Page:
Lifetime Mortgages

These are normally known as home reversion or equity release schemes and are a means of releasing money from a property. There will be no monthly payments of fixed repayment date but the lender will expect money back once the house is sold.

This of course will reduce any potential inheritance or money available to purchase a new property.

These arrangements often demand high fees and the value that you will receive may be below that of the market value for your property.

MEAF (Mortgage Exit Administration Fee)

This is a charge for redeeming your mortgage, whenever you choose to do it (but which is sometimes waived if the mortgage runs for its full repayment term).  It's different from an Early Repayment Charge which only applies for a fixed time after taking out a mortgage.

There has been some controversy about MEAFs, as they have gone up a lot in recent years.  This meant that many borrowers who paid a MEAF were charged a lot more than their original contracts stated, perhaps by a few hundred pounds.  If this happened to you, you might be able to claim the money back.

Mortgage Deed

This is the contract that describes the legal obligations and rights of the home owner and the lender.


A special type of mortgage that is run in tandem with a bank account.  It's worth looking at if you have a decent amount of savings or a large cash salary.

Offset mortgages can be used to significantly reduce your monthly repayments or your loan term. If you go for this option you won't receive interest on the cash in your bank account, but you will pay reduced interest on your mortgage.

For example, if you have a mortgage of £200,000 and you have £40,000 in your bank account then you would only pay interest on £160,000 of your mortgage, as if the £40,000 in your bank had been paid off on your mortgage.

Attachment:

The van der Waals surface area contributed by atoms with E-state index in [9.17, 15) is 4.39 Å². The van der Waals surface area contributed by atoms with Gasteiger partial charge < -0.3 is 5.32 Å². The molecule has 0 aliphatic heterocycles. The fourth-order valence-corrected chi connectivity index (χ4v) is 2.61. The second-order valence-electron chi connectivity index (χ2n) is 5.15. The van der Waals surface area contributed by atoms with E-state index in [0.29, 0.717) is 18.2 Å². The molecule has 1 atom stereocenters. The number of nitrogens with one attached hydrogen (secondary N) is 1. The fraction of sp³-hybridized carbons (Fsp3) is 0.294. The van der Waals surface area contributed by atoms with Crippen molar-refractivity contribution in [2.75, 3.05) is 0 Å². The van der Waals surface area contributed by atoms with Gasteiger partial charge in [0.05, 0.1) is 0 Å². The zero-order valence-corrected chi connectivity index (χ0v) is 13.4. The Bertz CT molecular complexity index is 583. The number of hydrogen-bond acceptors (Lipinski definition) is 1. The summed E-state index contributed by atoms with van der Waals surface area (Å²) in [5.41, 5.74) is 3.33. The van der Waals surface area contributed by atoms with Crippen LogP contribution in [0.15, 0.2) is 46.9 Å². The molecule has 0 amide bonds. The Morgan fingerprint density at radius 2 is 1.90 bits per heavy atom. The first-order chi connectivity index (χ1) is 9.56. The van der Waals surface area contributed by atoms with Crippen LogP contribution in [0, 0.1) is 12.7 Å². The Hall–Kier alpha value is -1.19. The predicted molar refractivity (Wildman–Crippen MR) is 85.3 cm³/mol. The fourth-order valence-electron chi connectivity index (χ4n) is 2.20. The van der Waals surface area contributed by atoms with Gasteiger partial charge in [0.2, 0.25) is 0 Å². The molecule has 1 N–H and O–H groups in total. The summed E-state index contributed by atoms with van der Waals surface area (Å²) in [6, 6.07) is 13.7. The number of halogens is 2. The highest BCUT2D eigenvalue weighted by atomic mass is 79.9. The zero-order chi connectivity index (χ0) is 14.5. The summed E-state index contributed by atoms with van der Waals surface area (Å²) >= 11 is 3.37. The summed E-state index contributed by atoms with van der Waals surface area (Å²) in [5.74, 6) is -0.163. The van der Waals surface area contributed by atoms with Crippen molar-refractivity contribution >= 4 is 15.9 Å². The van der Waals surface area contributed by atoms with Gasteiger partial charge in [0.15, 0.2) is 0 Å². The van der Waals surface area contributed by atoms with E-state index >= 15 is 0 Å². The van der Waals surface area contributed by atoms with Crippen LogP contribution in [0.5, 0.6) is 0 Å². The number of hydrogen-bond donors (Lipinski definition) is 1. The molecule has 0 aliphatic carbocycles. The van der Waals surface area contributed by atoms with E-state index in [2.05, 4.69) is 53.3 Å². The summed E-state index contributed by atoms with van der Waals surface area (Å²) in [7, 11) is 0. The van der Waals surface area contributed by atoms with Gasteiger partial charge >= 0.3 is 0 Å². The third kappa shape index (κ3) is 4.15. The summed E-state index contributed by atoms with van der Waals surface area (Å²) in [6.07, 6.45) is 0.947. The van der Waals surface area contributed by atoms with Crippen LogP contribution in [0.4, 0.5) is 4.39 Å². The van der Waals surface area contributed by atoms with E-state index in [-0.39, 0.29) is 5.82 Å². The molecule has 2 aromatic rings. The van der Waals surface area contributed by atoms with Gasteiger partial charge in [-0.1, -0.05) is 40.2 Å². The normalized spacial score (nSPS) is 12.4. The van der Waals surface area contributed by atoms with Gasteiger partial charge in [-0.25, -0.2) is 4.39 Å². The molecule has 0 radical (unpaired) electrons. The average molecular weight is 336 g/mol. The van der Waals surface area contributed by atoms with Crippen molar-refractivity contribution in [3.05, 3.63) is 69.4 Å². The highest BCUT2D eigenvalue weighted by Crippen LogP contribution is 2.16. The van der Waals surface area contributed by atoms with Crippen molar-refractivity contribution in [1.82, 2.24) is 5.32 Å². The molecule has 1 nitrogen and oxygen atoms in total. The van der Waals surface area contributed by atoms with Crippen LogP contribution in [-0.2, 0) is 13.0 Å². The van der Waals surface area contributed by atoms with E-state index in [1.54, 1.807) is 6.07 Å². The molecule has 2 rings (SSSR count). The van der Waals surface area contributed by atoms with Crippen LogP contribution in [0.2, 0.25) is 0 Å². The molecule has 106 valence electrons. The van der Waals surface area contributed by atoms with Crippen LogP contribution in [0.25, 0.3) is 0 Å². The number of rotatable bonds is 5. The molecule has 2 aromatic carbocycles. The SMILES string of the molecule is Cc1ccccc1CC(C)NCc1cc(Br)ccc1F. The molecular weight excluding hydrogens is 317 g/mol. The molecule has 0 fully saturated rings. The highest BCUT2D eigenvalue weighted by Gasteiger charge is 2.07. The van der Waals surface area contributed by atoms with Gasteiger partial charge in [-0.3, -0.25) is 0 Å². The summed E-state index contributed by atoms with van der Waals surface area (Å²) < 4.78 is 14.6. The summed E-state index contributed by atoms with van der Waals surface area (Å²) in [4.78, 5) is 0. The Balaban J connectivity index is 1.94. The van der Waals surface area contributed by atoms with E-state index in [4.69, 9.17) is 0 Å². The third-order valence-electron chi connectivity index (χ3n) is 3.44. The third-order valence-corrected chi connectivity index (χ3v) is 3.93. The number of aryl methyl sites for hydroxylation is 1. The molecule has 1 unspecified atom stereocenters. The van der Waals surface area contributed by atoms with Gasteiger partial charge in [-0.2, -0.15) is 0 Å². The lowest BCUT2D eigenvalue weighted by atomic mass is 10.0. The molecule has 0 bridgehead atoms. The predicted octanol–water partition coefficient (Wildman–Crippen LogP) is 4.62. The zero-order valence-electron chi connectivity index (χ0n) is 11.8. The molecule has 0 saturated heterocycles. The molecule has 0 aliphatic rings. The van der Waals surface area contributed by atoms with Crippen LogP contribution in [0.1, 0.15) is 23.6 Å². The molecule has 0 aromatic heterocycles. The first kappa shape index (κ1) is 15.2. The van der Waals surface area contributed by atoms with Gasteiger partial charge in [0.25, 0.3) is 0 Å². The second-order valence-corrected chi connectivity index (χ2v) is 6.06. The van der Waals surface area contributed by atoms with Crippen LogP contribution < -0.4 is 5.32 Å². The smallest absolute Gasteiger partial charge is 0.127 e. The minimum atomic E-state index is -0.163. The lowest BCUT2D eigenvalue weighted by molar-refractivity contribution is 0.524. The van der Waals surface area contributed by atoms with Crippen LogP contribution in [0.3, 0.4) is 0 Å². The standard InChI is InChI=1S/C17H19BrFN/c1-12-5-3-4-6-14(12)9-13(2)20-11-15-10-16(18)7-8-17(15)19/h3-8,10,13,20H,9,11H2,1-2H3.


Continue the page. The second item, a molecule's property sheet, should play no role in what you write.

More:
Porting / Portable

A portable mortgage can be moved from one property to another. This is a handy feature if you are not sure whether you might move in the foreseeable future - particularly if your mortgage deal has a special rate that you'd like to keep.  It can also help avoid charges that would apply for ending and re-starting a mortgage.

Redemption Statement

This is a statement that is issued by your lender detailing exactly what you would need to pay, to pay off your mortgage, including all fees and interest owing

Right to Buy

This refers to the opportunity for the inhabitant of a council house to buy the property that they are living in for a discounted price.

Self Certification ("Self-cert")

This type of agreement, often used by the self-employed, allows the applicant to confirm their own income as opposed to them needing to provide evidence via a P60, payslip or account history.

Sub-Prime aka Non-conforming/Non-status

This is a type of high-rate mortgage for those who traditionally do not meet the criteria for a loan.

For example, those with County Court Judgements (CCJs) or a history of bankruptcy or poor credit may be limited to this type of mortgage.


The duration of the loan is known as the term of the loan. The longer the term, the more you will ultimately have to pay over and above the amount borrowed.


To ensure that a property is fit for a mortgage most lenders will request a basic valuation.

This service will demand a fee and it is also possible to receive a request for a more detailed, more expensive, home-buyers valuation or structural survey.

These types of investigations are more thorough and are undertaken by a specialist surveyor and they serve to ease your mind as a buyer, as well as ease the lenders mind in terms of their financial commitment.